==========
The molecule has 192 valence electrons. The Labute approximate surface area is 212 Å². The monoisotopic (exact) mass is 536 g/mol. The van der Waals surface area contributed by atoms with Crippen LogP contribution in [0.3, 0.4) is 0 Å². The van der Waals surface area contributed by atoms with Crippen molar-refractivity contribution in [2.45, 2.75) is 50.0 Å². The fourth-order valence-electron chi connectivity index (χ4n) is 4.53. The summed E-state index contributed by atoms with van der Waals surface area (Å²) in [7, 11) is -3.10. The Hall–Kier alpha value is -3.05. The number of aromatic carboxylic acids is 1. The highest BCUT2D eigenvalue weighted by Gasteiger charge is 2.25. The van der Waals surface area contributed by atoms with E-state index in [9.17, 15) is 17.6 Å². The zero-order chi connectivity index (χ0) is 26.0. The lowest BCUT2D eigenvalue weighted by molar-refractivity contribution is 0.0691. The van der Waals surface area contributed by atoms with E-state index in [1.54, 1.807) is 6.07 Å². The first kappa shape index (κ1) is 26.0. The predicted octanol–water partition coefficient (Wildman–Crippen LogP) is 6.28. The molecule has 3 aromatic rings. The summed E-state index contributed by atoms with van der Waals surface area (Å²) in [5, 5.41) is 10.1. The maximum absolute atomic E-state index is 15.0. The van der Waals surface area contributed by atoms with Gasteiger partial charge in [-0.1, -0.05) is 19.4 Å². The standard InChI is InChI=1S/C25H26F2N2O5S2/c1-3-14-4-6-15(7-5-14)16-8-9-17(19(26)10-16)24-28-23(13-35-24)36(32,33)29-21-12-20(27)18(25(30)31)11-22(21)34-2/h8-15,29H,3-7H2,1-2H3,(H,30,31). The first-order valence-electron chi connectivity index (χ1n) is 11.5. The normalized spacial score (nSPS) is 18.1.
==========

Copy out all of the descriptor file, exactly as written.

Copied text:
The molecule has 192 valence electrons. The Labute approximate surface area is 212 Å². The monoisotopic (exact) mass is 536 g/mol. The van der Waals surface area contributed by atoms with Crippen LogP contribution in [0.3, 0.4) is 0 Å². The van der Waals surface area contributed by atoms with Crippen molar-refractivity contribution in [2.45, 2.75) is 50.0 Å². The fourth-order valence-electron chi connectivity index (χ4n) is 4.53. The summed E-state index contributed by atoms with van der Waals surface area (Å²) in [7, 11) is -3.10. The Hall–Kier alpha value is -3.05. The number of aromatic carboxylic acids is 1. The highest BCUT2D eigenvalue weighted by Gasteiger charge is 2.25. The van der Waals surface area contributed by atoms with E-state index in [9.17, 15) is 17.6 Å². The zero-order chi connectivity index (χ0) is 26.0. The lowest BCUT2D eigenvalue weighted by molar-refractivity contribution is 0.0691. The van der Waals surface area contributed by atoms with E-state index in [1.54, 1.807) is 6.07 Å². The first kappa shape index (κ1) is 26.0. The predicted octanol–water partition coefficient (Wildman–Crippen LogP) is 6.28. The molecule has 3 aromatic rings. The summed E-state index contributed by atoms with van der Waals surface area (Å²) in [5, 5.41) is 10.1. The maximum absolute atomic E-state index is 15.0. The van der Waals surface area contributed by atoms with Gasteiger partial charge in [-0.1, -0.05) is 19.4 Å². The standard InChI is InChI=1S/C25H26F2N2O5S2/c1-3-14-4-6-15(7-5-14)16-8-9-17(19(26)10-16)24-28-23(13-35-24)36(32,33)29-21-12-20(27)18(25(30)31)11-22(21)34-2/h8-15,29H,3-7H2,1-2H3,(H,30,31). The first-order valence-electron chi connectivity index (χ1n) is 11.5. The normalized spacial score (nSPS) is 18.1.